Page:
D’ANGELO AND THE VANGUARD Fusing the sensual with the spiritual and political.
Greg Harris

IT'S BEEN EIGHT MONTHS since the surprise release of Black Messiah, and it still feels unbelievable. When D'Angelo dropped his third album in December, he did so with no warning whatsoever, leaving fans stunned and critics scrambling. Nearly 15 years had passed since his second LP, Voodoo—years filled with false promises, rumors, and gossip, when D'Angelo had effectively placed himself in indefinite exile. Longtime fans wondered if we would ever hear this alleged new album, or if we had lost D'Angelo for good.

D'Angelo's debut, Brown Sugar, came out in 1995, and he was hailed as a forebear of neo-soul, along with Erykah Badu, Angie Stone, and Maxwell. D'Angelo blended R&B cool with hip-hop swagger, and was a skilled multi-instrumentalist, playing most of the instruments on the album himself. Aside from sporadic collaborations, D'Angelo didn't release any new music after his promising start, waiting five years for his follow-up, which at the time seemed like a lifetime (how little we knew then!). But it was well worth the wait. Voodoo was years beyond Brown Sugar—in artistry and maturity—as D'Angelo incorporated more live instrumentation, in-studio improvisation, and raw analog soul. By paying homage to black music of years past, Voodoo introduced a new kind of black music. The album debuted at number one, earned two Grammy Awards, and was considered by many critics to be a masterpiece.

But fame and D'Angelo's new status as sex symbol—due in large part to the damn-near pornographic video for "Untitled (How Does It Feel)"—took a heavy toll. His desire to be viewed as a serious artist was hijacked by fans who only screamed for him to take his shirt off. The shy, preternaturally talented minister's son from Richmond, Virginia, was in over his head, and he broke. After the Voodoo tour, D'Angelo returned home to Richmond, sequestered himself, developed a substance abuse problem, had numerous run-ins with the law, and gained so much weight he became unrecognizable. It seemed as if D'Angelo was purposefully murdering the sex symbol he had become.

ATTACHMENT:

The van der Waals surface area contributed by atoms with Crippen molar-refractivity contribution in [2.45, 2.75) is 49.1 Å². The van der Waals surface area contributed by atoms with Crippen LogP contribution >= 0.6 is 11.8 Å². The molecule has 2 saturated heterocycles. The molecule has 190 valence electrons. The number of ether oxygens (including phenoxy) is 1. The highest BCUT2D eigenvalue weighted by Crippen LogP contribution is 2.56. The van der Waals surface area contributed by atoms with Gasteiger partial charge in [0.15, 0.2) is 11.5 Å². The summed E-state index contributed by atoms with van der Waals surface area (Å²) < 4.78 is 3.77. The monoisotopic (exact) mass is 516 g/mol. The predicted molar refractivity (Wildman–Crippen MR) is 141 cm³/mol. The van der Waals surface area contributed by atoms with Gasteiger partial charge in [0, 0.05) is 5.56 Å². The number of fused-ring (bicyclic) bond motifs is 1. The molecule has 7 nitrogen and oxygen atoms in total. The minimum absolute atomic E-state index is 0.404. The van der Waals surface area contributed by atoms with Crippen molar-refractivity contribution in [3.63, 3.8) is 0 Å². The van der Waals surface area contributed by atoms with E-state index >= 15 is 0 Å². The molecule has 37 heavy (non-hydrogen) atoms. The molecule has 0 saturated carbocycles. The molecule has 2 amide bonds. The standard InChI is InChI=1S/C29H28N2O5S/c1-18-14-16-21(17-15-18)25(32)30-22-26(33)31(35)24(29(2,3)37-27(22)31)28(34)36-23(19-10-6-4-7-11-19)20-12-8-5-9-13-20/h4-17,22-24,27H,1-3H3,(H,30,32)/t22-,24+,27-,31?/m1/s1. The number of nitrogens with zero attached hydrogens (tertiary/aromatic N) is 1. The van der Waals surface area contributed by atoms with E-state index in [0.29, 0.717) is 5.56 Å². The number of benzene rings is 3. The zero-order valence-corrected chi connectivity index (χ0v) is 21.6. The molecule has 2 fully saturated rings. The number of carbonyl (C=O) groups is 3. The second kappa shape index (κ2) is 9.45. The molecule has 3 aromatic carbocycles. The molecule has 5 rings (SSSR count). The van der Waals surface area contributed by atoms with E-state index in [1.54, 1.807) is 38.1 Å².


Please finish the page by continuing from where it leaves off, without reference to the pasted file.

Even during this dark period, word got out that he was writing and recording new music. Rumored release dates came and went. A few songs leaked, and then disappeared. A handful of concerts, mostly overseas, were shared online. Expectations were high that we were finally going to get the new album, only to be met, time and again, with a disappointing silence.

And then, in December, Black Messiah arrived out of nowhere. Having initially planned to release the album in 2015, the events in Ferguson and Staten Island inspired D'Angelo to put it out immediately, with no further delay. Black Messiah is not a "political album," at least not in the straightforward sense. The "Black Messiah" of the title is not D'Angelo himself, but a reference to the recent reawakening of black consciousness and activism. Shifting from hard funk to R&B, from jazz and blues to guitar-driven rock, Black Messiah is less a follow-up to Voodoo than a complete rewriting of all the rules of contemporary music. With Black Messiah, D'Angelo established himself as a modern Sly Stone, Curtis Mayfield, and Sign o' the Times-era Prince, by fusing the sensual with the spiritual and political.

When D'Angelo and his backing band, the Vanguard, bring their "Second Coming" tour to Portland, it's fair to say it will be a rare and exceptional event. For no one knows the day or the hour in which the Messiah will return.